Fans who are familiar with Summer Stock Stage, an innovative musical theatre program that offers opportunities for area high school performers to hone and practice their craft, will especially appreciate the professional quality of ‘Spring Awakening.” The production is presented by Eclipse, an outgrowth of Summer Stock Stage that features its alums who are now college students. Directed by SSS co-founder Emily Ristine Holloway, the musical, which opened Thursday, continues through June 18 at the intimate IndyFringe Basile Theatre off Mass Ave. in downtown Indianapolis.
“Spring Awakening” is a rock musical with music by Duncan Sheik and a book and lyrics by Steven Sater. Based on the German play “Spring Awakening” (1891) by Frank Wedekind, the provocative work, set in late-19th-century Germany, recounts the story of teenagers coping with tumultuous feelings associated with their rousing sexuality. The show which premiered on Broadway in 20o6 won four Tony Awards and introduced Jonathan Groff, and Lea Michele. Locally, the show was last produced at the Phoenix Theatre in 2011.
The first thing I noticed once the lights came up on the production, seen Friday, was the commanding stage presence and poise each young cast member exhibited. And once each revealed their characters, the high caliber of their talent as actors/singers/dancers and quality of their training became obvious once the story unfolded. It was also clear that their experience as SSS performers had prepared them well not only for fearlessly portraying their character’s sometimes risque behavior but also capturing the play’s complex emotional content.
Director Holloway and choreographer Cherri Jaffee’s sensitivity, skills, and artistry were also apparent in the actors’ success at conveying the script’s delicate issues.
The strength of the uniformly exceptional 13-member ensemble, with no weak links in evidence, was enhanced by the appearance of veteran Equity actors Constance Macy and Chuck Goad who effectively played multiple adult characters.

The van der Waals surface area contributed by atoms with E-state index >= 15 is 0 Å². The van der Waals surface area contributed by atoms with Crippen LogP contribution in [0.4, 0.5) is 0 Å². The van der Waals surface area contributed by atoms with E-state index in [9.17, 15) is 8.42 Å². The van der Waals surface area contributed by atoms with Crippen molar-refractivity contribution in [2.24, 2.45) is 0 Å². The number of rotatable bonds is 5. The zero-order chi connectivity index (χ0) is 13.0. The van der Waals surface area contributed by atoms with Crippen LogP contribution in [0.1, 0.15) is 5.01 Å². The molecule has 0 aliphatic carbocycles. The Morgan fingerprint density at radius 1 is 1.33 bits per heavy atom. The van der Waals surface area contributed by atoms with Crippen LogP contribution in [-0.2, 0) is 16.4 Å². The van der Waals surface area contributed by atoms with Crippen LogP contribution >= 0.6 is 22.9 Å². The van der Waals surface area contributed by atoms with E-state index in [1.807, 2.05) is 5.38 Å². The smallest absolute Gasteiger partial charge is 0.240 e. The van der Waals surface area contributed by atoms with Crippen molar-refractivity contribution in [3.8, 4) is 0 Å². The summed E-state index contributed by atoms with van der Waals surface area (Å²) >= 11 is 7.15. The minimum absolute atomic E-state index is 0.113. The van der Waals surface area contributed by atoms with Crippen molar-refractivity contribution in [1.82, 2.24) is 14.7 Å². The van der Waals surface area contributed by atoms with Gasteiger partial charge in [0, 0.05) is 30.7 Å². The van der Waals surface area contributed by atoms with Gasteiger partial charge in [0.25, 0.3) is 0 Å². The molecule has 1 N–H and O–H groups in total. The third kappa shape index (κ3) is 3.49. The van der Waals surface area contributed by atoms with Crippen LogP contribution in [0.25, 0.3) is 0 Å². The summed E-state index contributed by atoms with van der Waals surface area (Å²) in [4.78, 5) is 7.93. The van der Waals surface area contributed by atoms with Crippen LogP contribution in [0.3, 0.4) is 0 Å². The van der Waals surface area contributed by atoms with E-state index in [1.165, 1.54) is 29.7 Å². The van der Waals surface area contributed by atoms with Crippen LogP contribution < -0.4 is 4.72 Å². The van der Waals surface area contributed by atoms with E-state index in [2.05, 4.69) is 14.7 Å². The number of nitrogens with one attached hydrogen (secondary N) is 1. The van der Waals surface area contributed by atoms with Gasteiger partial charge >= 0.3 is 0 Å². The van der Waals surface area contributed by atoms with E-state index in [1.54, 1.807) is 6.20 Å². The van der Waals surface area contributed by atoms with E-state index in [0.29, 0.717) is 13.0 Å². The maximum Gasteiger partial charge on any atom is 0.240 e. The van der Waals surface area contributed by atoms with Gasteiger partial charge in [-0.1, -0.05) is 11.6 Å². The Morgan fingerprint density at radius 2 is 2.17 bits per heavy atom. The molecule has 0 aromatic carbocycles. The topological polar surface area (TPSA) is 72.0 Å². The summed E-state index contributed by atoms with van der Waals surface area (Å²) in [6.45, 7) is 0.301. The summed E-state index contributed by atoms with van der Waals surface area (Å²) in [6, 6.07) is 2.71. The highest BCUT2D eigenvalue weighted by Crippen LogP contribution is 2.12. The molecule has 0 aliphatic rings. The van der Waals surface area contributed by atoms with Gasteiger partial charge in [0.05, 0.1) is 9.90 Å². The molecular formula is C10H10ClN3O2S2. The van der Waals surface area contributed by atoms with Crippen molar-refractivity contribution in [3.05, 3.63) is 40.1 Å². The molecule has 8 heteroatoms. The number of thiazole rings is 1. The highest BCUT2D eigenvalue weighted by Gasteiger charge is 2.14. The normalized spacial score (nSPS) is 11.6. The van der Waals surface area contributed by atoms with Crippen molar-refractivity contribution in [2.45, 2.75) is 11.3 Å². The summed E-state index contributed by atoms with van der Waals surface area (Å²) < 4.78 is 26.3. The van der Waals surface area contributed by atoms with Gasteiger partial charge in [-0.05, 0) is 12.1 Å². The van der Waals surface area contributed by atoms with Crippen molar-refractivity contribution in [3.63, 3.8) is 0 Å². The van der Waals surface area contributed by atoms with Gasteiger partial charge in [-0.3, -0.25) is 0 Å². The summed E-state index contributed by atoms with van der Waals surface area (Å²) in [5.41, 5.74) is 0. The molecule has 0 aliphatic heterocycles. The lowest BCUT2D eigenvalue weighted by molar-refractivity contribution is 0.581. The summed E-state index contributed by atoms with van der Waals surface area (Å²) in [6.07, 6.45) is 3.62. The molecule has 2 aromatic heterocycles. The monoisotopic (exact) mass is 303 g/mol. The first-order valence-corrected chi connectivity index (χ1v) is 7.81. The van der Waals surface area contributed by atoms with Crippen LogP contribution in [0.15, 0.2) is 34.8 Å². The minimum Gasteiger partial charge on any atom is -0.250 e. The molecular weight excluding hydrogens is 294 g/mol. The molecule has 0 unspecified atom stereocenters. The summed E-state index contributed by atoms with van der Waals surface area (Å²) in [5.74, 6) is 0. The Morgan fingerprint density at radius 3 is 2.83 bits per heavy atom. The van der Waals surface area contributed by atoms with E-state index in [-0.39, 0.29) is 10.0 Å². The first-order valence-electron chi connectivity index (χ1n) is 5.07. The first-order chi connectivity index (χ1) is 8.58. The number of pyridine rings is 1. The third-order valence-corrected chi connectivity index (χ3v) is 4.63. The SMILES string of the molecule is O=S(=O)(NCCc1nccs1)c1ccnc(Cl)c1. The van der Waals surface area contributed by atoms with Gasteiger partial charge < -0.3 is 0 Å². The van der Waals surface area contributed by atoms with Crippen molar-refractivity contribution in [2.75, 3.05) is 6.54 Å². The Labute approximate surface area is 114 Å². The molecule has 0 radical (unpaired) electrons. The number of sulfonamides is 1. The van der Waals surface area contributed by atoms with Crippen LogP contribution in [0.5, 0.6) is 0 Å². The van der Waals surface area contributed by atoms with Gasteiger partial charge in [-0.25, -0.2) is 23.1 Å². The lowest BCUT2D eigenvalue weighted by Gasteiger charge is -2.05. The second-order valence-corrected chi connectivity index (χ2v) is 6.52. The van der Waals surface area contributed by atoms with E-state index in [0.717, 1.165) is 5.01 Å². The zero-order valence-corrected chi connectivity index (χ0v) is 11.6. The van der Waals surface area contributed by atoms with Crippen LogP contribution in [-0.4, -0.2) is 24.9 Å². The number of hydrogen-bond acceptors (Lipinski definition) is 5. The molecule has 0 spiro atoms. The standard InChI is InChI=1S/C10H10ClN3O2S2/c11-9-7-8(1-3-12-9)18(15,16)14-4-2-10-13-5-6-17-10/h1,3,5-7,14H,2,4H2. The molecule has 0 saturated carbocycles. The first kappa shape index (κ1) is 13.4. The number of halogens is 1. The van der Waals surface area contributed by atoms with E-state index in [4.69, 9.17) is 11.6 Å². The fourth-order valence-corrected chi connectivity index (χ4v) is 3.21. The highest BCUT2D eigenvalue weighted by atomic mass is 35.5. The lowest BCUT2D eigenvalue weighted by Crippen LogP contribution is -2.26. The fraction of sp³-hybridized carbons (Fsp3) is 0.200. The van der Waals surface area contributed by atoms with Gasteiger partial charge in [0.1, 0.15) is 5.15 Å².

Turning out notably convincing performances were Joey Mervis as headstrong and worldly Melchoir who rebels against society’s strict conventions; Paige Brown as naive and sheltered Wendla whose lack of practical knowledge leads her into self-destructive situations; and Matthew Conwell as high strung and intense Moritz who struggles to meet the high expectations of his demanding parents and teachers.
Act 2, which, for me, was preferable to the one that preceded it, included some intensely powerful scenes, three of which were back to back. One was a graveyard scene in which the students mourn Moritz who has committed suicide and Goad in a gut wrenching performance as the victim’s father who, breaks down and the student’s friends sing “Left Behind.” Following was a confrontation during which Melchoir admits that he wrote an essay about sex that is presumed to be at the root of his friend’s death. Later the cast breaks into a exuberant ,raucous, production number, choreographed by Jaffee, set to “Totally Fucked.” The next scene was a charming, romantic interlude in which the self-assured Hanschen (David Houston) professes his love to sweet and innocent Ernst (Kevin Rudzinski) and sings a reprise of “The Word of Your Body.”
Interpreting Sheik’s lovely yet melancholic, unmemorable score, characterized by a monotone cadence, was a superb band that included conductor/pianist Nathan Perry, Matt Mason on keyboard, Tyler Shield on drums and Matt Day on guitar.
Responsible for the play’s effectual lighting design which resulted in an often dark-tinged atmosphere and the production’s stark minimal set was technical director Michael Moffatt.
Well deserved praise goes to sound designer and operator Ben Dobler who executed the flawlessly balanced sound emanating from the cast’s multiple wireless mics.
“Spring Awakening”is recommended for those 16 years of age and up, due to its topics that include sex, masturbation, suicide, physical abuse and abortion. It is not your typical frothy musical fare but there is no better vehicle for prompting critical dialogue and discussion about issues, as timely in 1891, the year the play was first staged, as now, for young people struggling with the realities associated with entering adulthood. And as communicated by their talented peers in the Eclipse company, there are no better messengers.
“Spring Awakening” Tickets are $30 per person and are available at summerstockstage.com.